Top 3 – My List of Bizarre things about America

In two days, I’ll be back in Buffalo, New York for my very last semester at UB. Before I bid goodbye to America in December, life abroad until now warranties a reality check.

Although there have been many things that have astonished, shocked, bewildered – well you get the idea – my delicate (ahem) late-teenage self, nothing has brought recurring waves of culture shock to my veins more than the following facts. They are bizarre because of the absence of the familiar, because a Malayali girl, brought up in Kerala craves for porotta more than a Subway special; wants to burst crackers for Vishu rather than see fireworks from a distance during Fall Fest.

This is for you Athira, you silly Malayali girl.


1. Ask an American what a jackfruit is. (November 2012)

It's not about the tool, but the skill...
It’s not about the tool, but the skill…

In my sophomore year, I was cleaning and carving a pumpkin for Halloween with friends, under the supervision of my lovely roommate Audrey. I happened to mention how people usually work hard to clean and sort out jackfruits in Kerala. Audrey had no idea what I was talking about! It had taken me more than a year and a blank look from her to realize that I’m in a really bizarre place, to which jackfruits are not native…

Look at those thorny beauties.
Look at those thorny beauties.

The beloved chakka growing in our backyards and smelling like sweet fruity rotten flowery rubber, has no existence in America.

2. Zebra Crossing? Nope, crosswalks.(January 2014)

During my Study Abroad program in London, I noticed my American friends from UB were baffled when I walked through a Zebra Crossing and the vehicles just stopped. One of them exclaimed “It’s like magic!”

The Beatles probably preferred Zebra Crossings too.
The Beatles probably preferred Zebra Crossings too.


They got used to it later, but the look on their faces was priceless. India being an astute follower of the English system, (you’d be surprised how much of the British we still retain) Zebra Crossings appear even in primary school textbooks here!

I still cannot BELIEVE that I didn’t notice the absence of Zebra Crossings in America! The crosswalks simply exist for crossing while the traffic signal allows pedestrians to walk. What is the point of that, really? More info on Zebra Crossings here and Crosswalks here.

3. Strikes are almost non existent. Even illegal. (April 2014)

Yes, you can read that again. In my class called Global Realism with Prof. Holstun and some wonderful classmates, someone mentioned how most employees in various states – railway, airline, teachers – are banned from organizing or participating in strikes. I had to blurt out aloud and check if I had heard it right. My surprise seemed to have embarrassed them.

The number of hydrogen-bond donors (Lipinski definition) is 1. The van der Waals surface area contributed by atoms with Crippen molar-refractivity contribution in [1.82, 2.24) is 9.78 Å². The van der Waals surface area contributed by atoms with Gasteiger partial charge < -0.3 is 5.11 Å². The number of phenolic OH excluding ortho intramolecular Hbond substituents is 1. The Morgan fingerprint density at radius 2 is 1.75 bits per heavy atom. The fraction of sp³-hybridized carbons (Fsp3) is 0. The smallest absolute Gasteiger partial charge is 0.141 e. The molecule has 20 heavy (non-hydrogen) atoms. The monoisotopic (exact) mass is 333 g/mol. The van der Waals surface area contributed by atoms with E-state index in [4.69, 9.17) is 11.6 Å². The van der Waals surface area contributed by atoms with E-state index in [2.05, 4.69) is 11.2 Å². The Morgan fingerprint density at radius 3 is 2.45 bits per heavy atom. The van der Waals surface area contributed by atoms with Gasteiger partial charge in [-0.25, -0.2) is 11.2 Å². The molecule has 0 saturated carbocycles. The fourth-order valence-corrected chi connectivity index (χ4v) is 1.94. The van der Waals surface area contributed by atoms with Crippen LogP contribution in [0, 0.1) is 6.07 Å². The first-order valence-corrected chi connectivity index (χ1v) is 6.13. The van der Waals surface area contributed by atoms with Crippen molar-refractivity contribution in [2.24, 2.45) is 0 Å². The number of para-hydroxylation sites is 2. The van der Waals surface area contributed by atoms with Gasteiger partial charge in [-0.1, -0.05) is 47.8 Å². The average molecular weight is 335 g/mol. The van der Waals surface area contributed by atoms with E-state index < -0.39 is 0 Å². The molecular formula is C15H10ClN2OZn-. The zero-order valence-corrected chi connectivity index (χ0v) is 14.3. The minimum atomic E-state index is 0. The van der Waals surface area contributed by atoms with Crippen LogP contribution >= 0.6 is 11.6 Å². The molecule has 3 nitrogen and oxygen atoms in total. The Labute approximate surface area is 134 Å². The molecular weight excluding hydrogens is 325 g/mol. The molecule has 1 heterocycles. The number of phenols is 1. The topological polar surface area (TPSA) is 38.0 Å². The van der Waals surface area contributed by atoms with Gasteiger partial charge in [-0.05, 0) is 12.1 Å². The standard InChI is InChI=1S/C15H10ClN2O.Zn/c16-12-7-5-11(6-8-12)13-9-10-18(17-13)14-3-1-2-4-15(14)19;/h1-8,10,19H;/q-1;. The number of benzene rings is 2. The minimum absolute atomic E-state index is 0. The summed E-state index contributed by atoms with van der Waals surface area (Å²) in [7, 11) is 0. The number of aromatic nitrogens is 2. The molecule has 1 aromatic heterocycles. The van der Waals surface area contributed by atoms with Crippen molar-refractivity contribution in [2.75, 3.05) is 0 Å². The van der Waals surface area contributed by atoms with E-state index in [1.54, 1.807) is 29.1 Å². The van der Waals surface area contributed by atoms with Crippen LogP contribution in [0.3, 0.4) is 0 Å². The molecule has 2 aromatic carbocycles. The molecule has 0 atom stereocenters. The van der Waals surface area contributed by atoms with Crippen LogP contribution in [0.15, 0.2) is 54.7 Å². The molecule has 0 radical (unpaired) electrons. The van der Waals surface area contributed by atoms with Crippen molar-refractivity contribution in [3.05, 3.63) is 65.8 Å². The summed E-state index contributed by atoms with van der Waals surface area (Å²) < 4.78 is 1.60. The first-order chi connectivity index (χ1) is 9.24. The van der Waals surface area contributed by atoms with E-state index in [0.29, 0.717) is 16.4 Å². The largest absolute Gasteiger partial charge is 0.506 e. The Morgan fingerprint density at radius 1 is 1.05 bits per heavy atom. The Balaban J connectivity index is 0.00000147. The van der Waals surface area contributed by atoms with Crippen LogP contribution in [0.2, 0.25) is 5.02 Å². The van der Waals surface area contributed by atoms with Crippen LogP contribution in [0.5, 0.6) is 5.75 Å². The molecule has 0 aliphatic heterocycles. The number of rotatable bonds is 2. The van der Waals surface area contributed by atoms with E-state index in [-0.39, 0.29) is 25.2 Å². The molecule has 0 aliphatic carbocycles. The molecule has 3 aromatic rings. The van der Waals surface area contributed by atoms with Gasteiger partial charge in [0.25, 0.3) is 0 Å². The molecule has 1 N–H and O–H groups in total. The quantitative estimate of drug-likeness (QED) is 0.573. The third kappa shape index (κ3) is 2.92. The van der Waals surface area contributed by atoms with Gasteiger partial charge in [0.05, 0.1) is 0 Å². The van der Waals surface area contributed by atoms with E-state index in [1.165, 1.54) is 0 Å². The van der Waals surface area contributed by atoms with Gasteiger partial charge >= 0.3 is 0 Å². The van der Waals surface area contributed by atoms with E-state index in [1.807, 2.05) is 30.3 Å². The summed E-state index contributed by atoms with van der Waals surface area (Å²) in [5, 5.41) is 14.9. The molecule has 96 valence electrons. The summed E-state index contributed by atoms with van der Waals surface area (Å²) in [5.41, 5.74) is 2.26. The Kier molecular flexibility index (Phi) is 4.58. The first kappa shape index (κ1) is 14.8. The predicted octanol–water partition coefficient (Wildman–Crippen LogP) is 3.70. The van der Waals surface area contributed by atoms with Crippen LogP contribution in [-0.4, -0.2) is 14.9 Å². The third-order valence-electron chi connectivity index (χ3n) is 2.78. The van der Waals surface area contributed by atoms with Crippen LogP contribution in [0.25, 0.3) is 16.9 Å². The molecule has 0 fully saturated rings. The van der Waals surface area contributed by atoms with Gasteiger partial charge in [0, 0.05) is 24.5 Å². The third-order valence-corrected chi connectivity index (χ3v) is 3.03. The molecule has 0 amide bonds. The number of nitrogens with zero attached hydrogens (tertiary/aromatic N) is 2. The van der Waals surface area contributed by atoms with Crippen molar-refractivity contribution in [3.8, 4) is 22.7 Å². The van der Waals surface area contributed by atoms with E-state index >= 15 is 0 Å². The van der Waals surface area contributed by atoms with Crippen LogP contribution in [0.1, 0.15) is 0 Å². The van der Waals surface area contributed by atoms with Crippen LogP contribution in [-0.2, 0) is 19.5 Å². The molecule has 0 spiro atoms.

Supermarket Strike in Washington State.
Supermarket Strike in Washington State.

Banning strikes is a surprising concept to me. Socialist thought runs in the veins of many Keralites and we hold our right to enjoy hartals very close indeed! I missed the hartals. Here’s a hilarious article on Kerala’s fascination with strikes.


Not that I’m a big fan of unnecessary strikes, but I don’t believe a ban is good either. For more details on strike bans in the US, click here. My naivety denied me from foreseeing this fact, but I should have known the capitalist capital of the world would have some form of control over labor strikes. Oh well.

This is just part one of my pre-college-closure reality check. The next Top Three list will be up soon! Please wish me a jet-lag free week ahead.

For the love of Porotta


For 3 years I have refrained from blogging about Indian food that I miss while I’m in Amrika, so much so that the repressed food nostalgia began popping up in my poetry. That tradition ends now.

The culprit is Kerala Porotta. First of all it’s porotta, not paratha. (If you’re saying it wrong then correct yourself now or don’t read further). Porottas are our pride, the layered delicacy which is a part of an average Malayali’s diet for reasons that defy logic. Is it because they are healthy? Hell no. Is it because they are easy to make? NOPE. Does it have anything to do with the seasonal peculiarities of our little coastal state? I don’t think so. But we love it. It could be the hot smell wafting from freshly home -delivered porottas or their whiff while you’re walking near Paragon Hotel. Or the sight of them with a spicy side dish. Or just the right blend of crispiness and rubbery-ness. Or the joy of breaking a piece with your hand and feeding the appetite of your senses. Or everything. Like I said, the reasons defy logic. P for porottas, P for poetry and no place for logic. A day laborer to a businessman enjoys his share of porottas. And no wonder they are popular. Easily accessible in thattukadas for cheap prices, hotels for moderate prices and five star restaurants for ridiculous prices. In fact, it is an eat-out dish. All Malayalis eat porottas but a precious few actually make them. DId you know a porotta-cook can earn upto 1000 Rs. a day? No wonder Dulquer was trying so hard in “Ustad Hotel”!

If you ever have a tendency to compare Malabari porottas, that love-child of Malappuram pathiris and the sheer creativity of Keralites, to North Indian aloo parathas, please refrain. Granted the stuffed parathas might be nutritive, spicy and even heavier, but what really beats the unique texture and taste of Kerala porottas? Nothing! Nothing from mexican tortillas to rotis, from dosas to pancakes, from pita bread to naan bread – nothing matches the pride of Kerala.